BioPac’r earns fans on ranches, golf courses
A Jackson Hole golf course is using a machine created by a entrepreneur to turn grass clippings into nutritious silage for an Idaho rancher’s cattle.
The BioPac’r, as the machine is called, is the brainchild of Todd Graus of Yellowstone Compact and Commodities Corp. in Jackson. Dan Tolson, golf course superintendent at The Club at 3 Creek, was an early customer.
“We are taking a waste stream and monetizing it,” Graus said.
Tolson remembers hearing him talk about the BioPac’r when it was still just a concept.
“I just thought it was brilliant, and I wanted to be part of it from the get-go,” Tolson said. The BioPac’r “helps the environment and gives landscapers and golf courses another revenue stream.”
The Club at 3 Creek sells silage to the Crowfoot J Ranch in Victor. Rancher Jesse Dewey said the feed is good for the cattle and good for his budget.
“It allowed us to have a cheaper way to put together rations for the cows but still give them the nutrients,” he said.
The Club at 3 Creek and the Crowfoot J found each other through Graus. Beyond selling the machines (at $13,000 to $16,000 each, depending on options) he acts as a broker between producers and buyers of BioPac’r silage.
It’s important to have the matchmaker, Tolson said, because golf courses, landscapers and other potential BioPac’r users aren’t necessarily hooked into the farmer-rancher network.
“Todd negotiated the pricing, the contract,” Tolson said. “He’s been involved with fine-tuning how it works, what we need to do to make it suitable for the rancher.”
Soon more golf courses, ranchers and other businesses may be trying out the BioPac’r as producers or buyers of silage. The business isn’t brand new, but it is newly poised for growth, thanks to a $50,000 grant the Wyoming Business Council awarded this spring to Yellowstone Compact and Commodities Corp.
Graus said the Kickstart: Wyoming cash covers the cost for Schlegel Manufacturing in Torrington to retool so it can build BioPac’rs. Switching from the previous manufacturer in Nebraska to the Torrington shop means he can turn them out faster and more cost-effectively.
“We’re moving from a manufacturing model of creating an inventory to perpetual inventory,” Graus said. “We’re building it as people are placing orders, and in half the time as previously.”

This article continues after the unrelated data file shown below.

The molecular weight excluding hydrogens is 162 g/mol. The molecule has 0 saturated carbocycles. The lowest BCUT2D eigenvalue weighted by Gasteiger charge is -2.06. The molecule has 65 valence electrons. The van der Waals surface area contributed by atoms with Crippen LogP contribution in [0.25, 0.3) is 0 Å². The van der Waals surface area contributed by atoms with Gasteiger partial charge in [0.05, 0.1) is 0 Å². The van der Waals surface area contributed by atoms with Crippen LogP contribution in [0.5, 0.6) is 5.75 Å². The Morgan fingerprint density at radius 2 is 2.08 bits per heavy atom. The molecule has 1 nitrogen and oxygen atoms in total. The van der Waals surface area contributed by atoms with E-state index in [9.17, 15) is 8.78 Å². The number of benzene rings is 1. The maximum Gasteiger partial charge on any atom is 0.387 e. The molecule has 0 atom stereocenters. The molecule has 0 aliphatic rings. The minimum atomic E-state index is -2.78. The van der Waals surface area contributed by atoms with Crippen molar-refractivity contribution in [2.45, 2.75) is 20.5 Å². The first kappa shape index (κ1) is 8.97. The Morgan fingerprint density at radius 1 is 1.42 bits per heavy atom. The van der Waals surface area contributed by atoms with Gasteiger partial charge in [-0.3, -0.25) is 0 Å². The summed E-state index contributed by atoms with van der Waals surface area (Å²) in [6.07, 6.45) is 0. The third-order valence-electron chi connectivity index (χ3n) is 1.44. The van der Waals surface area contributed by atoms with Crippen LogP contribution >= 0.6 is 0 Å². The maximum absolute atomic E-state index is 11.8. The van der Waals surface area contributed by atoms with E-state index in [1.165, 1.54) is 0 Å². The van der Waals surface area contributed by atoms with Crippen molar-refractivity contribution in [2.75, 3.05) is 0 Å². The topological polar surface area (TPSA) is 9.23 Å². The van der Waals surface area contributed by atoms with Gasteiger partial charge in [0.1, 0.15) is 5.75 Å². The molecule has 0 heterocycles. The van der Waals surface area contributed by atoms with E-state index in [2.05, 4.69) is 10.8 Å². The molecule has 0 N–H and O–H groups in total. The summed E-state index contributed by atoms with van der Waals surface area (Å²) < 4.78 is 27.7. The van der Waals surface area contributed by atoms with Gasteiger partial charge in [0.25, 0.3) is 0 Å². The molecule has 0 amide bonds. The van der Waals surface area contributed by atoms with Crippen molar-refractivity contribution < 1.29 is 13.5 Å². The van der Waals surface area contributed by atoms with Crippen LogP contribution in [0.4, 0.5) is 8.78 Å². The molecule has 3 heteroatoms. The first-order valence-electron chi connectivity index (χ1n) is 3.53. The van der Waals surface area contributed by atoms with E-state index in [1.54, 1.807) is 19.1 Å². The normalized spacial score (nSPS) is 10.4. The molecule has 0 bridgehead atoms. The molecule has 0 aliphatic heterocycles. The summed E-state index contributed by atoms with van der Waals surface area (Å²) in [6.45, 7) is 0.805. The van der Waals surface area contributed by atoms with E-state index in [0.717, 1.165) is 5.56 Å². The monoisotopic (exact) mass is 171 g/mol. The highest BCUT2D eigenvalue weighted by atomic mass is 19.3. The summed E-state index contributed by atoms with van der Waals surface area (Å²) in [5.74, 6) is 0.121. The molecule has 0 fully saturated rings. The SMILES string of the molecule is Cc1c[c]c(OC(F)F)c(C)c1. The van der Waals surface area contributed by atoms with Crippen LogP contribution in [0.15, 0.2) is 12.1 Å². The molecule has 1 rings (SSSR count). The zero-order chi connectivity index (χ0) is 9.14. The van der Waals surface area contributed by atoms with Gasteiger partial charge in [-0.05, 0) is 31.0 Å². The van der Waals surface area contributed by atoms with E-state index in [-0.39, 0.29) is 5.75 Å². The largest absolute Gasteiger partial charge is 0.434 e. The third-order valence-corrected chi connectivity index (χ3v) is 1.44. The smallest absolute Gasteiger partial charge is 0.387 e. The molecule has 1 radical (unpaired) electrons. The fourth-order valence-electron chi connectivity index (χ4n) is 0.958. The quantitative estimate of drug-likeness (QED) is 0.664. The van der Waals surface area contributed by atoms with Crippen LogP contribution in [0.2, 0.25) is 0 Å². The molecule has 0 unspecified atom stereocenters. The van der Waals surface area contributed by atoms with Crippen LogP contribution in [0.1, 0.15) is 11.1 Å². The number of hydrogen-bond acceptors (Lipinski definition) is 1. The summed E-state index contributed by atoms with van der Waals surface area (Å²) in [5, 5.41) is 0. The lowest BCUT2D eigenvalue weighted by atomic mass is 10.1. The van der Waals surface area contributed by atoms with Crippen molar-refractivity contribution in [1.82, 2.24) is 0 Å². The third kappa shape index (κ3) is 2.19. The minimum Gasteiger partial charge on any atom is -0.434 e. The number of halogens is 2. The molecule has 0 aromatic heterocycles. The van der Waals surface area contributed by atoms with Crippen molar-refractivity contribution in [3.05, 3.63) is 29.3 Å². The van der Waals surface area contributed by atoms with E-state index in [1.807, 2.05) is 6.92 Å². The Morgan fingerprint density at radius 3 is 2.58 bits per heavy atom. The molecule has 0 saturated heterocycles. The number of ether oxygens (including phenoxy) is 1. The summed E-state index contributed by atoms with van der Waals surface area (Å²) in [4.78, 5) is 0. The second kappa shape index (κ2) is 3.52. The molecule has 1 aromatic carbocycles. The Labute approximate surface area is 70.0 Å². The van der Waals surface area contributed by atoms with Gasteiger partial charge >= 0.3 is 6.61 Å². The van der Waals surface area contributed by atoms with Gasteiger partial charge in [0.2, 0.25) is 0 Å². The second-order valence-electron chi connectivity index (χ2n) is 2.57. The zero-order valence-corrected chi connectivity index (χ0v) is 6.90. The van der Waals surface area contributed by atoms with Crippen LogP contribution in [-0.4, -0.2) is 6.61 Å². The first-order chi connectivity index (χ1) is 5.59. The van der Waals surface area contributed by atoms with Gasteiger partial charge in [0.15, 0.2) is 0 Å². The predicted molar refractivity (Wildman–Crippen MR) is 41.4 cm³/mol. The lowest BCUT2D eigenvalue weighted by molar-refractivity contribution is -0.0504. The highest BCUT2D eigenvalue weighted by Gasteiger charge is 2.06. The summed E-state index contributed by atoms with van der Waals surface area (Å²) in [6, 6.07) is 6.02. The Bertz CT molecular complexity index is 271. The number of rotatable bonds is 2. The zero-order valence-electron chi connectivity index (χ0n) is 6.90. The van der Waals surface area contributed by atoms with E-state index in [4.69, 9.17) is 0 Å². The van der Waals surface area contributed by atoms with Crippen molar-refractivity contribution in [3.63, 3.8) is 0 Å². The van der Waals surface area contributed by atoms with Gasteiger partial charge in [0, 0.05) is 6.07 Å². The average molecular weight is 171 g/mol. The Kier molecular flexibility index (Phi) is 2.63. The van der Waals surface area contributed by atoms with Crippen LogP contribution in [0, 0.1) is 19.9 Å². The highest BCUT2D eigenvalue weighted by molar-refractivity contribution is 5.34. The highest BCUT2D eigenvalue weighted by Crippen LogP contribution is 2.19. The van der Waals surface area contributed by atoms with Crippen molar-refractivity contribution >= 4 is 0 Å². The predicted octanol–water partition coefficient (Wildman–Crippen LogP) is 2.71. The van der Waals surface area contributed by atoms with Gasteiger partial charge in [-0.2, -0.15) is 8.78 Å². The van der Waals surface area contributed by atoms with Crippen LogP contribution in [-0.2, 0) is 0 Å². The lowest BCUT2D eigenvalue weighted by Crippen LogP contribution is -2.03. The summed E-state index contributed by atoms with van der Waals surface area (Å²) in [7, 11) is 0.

Graus runs the BioPac’r business from an office on South Park Drive, where he and his wife, Holly, operate a long-running lawn and tree care service called Green Turf Lawnscapes Inc. The origins of the BioPac’r go back to 2011, around the time that Green Turf, at the request of customers, added mowing to its list of services, Graus said. Disposing of the grass cuttings gave him a case of sticker shock.
“When we took our first load of clippings to the landfill it took two guys at $20 an hour and a half,” he said. “It was $60 in wages, and then I got a bill for $100. And that was just Monday. I said, ‘We’re just not charging enough.’”
So he came up with the BioPac’r. The machine compresses biomass and encases it in special plastic bags, where it ferments into a product that has a shelf life Graus says is at least eight years. He calls the process “ensiling.”
“Ensiling happens in the absence of air,” he said. “It’s anaerobic. ... The machine compresses and packages the biomass. Its job is to eliminate oxygen and regulate how much water is in the biomass.”
Fertilizers and pesticides in the grass are broken down and degraded in the first eight hours that clippings are sealed in the bag, he said.
“Bacteria convert the juice of the grass plant into lactic acid,” he said. “Now it’s like pickling cucumbers. It ferments and pickles what’s there. And that’s the process that kills the pesticides that are residual in grass clippings.”